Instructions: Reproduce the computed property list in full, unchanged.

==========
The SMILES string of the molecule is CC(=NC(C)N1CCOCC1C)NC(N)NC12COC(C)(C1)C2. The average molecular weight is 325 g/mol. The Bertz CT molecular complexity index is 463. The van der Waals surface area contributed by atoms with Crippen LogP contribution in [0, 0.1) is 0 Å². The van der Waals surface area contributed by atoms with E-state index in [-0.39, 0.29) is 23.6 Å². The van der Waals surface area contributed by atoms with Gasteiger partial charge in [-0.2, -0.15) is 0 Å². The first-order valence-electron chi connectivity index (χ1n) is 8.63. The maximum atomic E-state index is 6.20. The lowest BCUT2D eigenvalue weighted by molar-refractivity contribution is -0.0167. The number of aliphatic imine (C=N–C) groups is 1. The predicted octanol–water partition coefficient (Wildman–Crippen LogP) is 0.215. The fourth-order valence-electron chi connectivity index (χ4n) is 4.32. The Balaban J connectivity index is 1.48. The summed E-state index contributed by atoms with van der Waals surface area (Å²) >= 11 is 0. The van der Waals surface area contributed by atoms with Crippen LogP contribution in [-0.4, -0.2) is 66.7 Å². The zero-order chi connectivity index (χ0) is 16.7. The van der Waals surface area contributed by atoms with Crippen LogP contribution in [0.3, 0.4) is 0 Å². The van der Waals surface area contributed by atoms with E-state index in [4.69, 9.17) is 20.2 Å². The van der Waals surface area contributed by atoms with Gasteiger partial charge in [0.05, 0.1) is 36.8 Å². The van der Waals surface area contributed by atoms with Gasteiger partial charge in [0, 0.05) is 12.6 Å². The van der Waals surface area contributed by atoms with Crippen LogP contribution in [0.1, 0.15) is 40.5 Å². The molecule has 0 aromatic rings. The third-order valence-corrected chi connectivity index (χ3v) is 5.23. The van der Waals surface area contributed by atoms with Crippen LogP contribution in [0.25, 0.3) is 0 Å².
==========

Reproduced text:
The SMILES string of the molecule is CC(=NC(C)N1CCOCC1C)NC(N)NC12COC(C)(C1)C2. The average molecular weight is 325 g/mol. The Bertz CT molecular complexity index is 463. The van der Waals surface area contributed by atoms with Crippen LogP contribution in [0, 0.1) is 0 Å². The van der Waals surface area contributed by atoms with E-state index in [-0.39, 0.29) is 23.6 Å². The van der Waals surface area contributed by atoms with Gasteiger partial charge in [-0.2, -0.15) is 0 Å². The first-order valence-electron chi connectivity index (χ1n) is 8.63. The maximum atomic E-state index is 6.20. The lowest BCUT2D eigenvalue weighted by molar-refractivity contribution is -0.0167. The number of aliphatic imine (C=N–C) groups is 1. The predicted octanol–water partition coefficient (Wildman–Crippen LogP) is 0.215. The fourth-order valence-electron chi connectivity index (χ4n) is 4.32. The Balaban J connectivity index is 1.48. The summed E-state index contributed by atoms with van der Waals surface area (Å²) >= 11 is 0. The van der Waals surface area contributed by atoms with Crippen LogP contribution in [-0.4, -0.2) is 66.7 Å². The zero-order chi connectivity index (χ0) is 16.7. The van der Waals surface area contributed by atoms with Crippen LogP contribution in [0.3, 0.4) is 0 Å². The van der Waals surface area contributed by atoms with E-state index in [4.69, 9.17) is 20.2 Å². The van der Waals surface area contributed by atoms with Gasteiger partial charge in [0.05, 0.1) is 36.8 Å². The van der Waals surface area contributed by atoms with Gasteiger partial charge in [0, 0.05) is 12.6 Å². The van der Waals surface area contributed by atoms with Crippen LogP contribution in [0.1, 0.15) is 40.5 Å². The molecule has 0 aromatic rings. The third-order valence-corrected chi connectivity index (χ3v) is 5.23. The van der Waals surface area contributed by atoms with Crippen LogP contribution in [0.25, 0.3) is 0 Å².